Huge “sea dragon” named one of Great Britain’s greatest fossil finds

An Ichthyosaurus about 10 meters long and 180 million years old has been discovered in the Midlands and has been called one of the greatest finds in the history of British paleontology.

The Ichthyosaurus, about 180 million years old with a skeleton about 10 meters long and a skull weighing about a ton, is the largest and most complete fossil of its kind ever found in Britain. Joe Davies of the Leicestershire and Rutland Wildlife Trust discovered it during a planned dewatering at Rutland Water Reservoir in February 2021.

The first ichthyosaurs, called sea dragons because they usually have very large teeth and eyes, were discovered by fossil hunter and paleontologist Mary Anning in the early 19th century.

Dean Lomax, a paleontologist who studied the species, said: “Despite the many fossils of ichthyosaurs found in Britain, it is remarkable that the Rutland ichthyosaur is the largest skeleton ever found in Britain. This is a truly unprecedented discovery and one of the greatest finds in the history of British paleontology.”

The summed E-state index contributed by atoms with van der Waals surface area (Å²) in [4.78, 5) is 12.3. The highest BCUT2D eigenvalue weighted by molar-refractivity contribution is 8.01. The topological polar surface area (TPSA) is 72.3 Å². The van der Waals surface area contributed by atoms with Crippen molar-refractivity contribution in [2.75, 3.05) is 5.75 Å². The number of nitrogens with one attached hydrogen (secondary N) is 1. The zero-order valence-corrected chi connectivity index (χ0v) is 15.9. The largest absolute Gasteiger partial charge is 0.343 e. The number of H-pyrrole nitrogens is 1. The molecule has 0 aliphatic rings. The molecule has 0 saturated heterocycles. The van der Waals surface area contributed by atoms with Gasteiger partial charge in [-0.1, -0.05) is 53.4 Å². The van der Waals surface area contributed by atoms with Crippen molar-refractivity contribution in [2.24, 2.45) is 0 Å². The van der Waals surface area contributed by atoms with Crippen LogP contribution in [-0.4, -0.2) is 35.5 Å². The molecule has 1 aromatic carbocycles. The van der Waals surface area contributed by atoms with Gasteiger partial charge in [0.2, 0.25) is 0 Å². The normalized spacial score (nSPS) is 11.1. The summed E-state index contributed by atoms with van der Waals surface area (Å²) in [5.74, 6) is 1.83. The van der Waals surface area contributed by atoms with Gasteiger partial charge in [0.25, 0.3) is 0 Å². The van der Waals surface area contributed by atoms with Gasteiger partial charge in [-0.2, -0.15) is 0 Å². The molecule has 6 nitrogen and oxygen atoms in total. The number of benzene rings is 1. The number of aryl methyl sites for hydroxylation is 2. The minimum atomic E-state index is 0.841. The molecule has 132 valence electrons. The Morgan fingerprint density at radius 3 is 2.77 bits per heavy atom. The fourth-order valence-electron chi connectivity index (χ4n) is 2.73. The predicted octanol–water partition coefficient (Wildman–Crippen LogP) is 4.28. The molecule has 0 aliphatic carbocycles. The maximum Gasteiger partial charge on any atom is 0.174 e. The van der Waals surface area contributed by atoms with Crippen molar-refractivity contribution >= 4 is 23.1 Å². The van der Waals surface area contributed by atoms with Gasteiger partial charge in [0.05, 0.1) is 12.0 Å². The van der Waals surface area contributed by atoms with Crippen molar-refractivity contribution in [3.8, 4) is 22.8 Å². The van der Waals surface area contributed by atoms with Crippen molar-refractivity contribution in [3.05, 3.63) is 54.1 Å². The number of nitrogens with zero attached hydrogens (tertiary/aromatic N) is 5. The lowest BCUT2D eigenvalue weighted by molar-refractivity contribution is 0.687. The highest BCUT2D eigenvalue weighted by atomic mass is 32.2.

Ichthyosaurs, which were marine reptiles, first appeared about 250 million years ago and went extinct 90 million years ago. They ranged in size from 1 to more than 25 meters in length, and their overall body shape resembled that of dolphins.

The remains were excavated by a team of experts from all over Britain in August and September.

Two incomplete and much smaller ichthyosaurs were found during the construction of Rutland Water in the 1970s, but the latest find is the first complete skeleton.

Mark Evans of the British Antarctic Survey, who has been studying Jurassic reptile fossils in Rutland and Leicestershire for more than 20 years, said that even the first glance at the partially exposed fossil was clear that it was the largest ichthyosaur found in the region.

“However, it wasn’t until we excavated that we realized it was almost complete to the tip of its tail,” he said. “This is a very important discovery, both nationally and internationally, and of great significance to the people of Rutland and the surrounding area.”

Nigel Larkin, a paleontological conservationist, said: “It’s not often you have to be responsible for the safe lifting of a very important but very fragile fossil that weighs so much. It’s a lot of responsibility, but I love a challenge. It was a very difficult operation to locate, record and safely collect this important specimen.”

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